Market Response to Goldman Sachs (NYSE:GS) Fraud Charges Underscores Investor Jitters
Friday, April 16th, 2010
Most have heard that Goldman Sachs (NYSE:GS) was charged with fraud today by the SEC, so we won't get into all that, as you can read about that anywhere, what is far more important to me is the market response to it, which seems to imply investors are on edge from the strong showing of equities and commodities so far in 2010, and are ready to flee them at the drop of any negative news.
A number of investors and analysts have been talking about the possibility of the market pulling back in both sectors as there is no way it can sustain the rally at this pace, especially the equity market, which has less going for it in my opinion than commodities.
You would have thought the news of the fraud charges was some type of financial earthquake rather than the benign allegement of an event that wasn't that big of a deal, even if Goldman is ultimately convicted of wrongdoing in the matter.
There is no doubt the over-response of the market comes from nerves of investors being on edge, and now seem to be operating from a highly defensive position. There has just been too much "good" news thrown around out there concerning the market, and the weak economy and slow recovery, if there even is one, makes the rate of equities rising more of a herd response with wishful thinking and exuberance, rather than based on economic fundamentals.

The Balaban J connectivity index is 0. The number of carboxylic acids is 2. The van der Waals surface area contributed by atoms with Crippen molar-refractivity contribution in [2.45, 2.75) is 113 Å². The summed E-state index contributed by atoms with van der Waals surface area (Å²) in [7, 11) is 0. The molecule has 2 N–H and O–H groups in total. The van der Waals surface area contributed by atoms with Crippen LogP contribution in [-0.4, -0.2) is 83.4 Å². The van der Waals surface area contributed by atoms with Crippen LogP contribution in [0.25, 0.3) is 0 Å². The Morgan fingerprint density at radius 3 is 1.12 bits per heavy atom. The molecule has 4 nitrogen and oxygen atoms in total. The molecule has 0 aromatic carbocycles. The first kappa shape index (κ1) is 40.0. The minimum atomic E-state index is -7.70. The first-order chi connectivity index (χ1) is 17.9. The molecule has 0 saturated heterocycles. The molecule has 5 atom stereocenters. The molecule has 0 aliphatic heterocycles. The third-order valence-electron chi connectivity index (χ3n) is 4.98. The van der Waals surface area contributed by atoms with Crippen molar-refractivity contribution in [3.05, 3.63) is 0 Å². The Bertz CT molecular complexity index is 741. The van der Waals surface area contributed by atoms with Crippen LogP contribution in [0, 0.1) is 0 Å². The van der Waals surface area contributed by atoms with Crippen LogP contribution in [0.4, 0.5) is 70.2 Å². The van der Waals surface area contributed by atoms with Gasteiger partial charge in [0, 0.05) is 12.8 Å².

This is why the response to the Goldman Sachs fraud charges have been so strong: the market is looking for an escape valve to plunge into a correction; one that has been long needed to reflect the reality of its condition, rather than getting people excited about something that isn't happening, or at minimum, hasn't been proved to be happening.
If this story brought this type of reaction, think of what will happen when real negative news emerges which will actually have a real effect on on investors and traders. Then we'll see the market really fall apart, as it's largely based on smoke and mirrors at this time, and illusory reflection won't be able to hold up much longer. This case proves investors are ready to pull their money out of the market, they just need a big enough reason to do so. I think that reason, or string or reasons, won't be long in coming.
Article by Gary B
The views expressed are the subjective opinion of the article's author and not of FinancialAdvisory.com
Tags: commodities , equities , goldman sachs , investing , stock market
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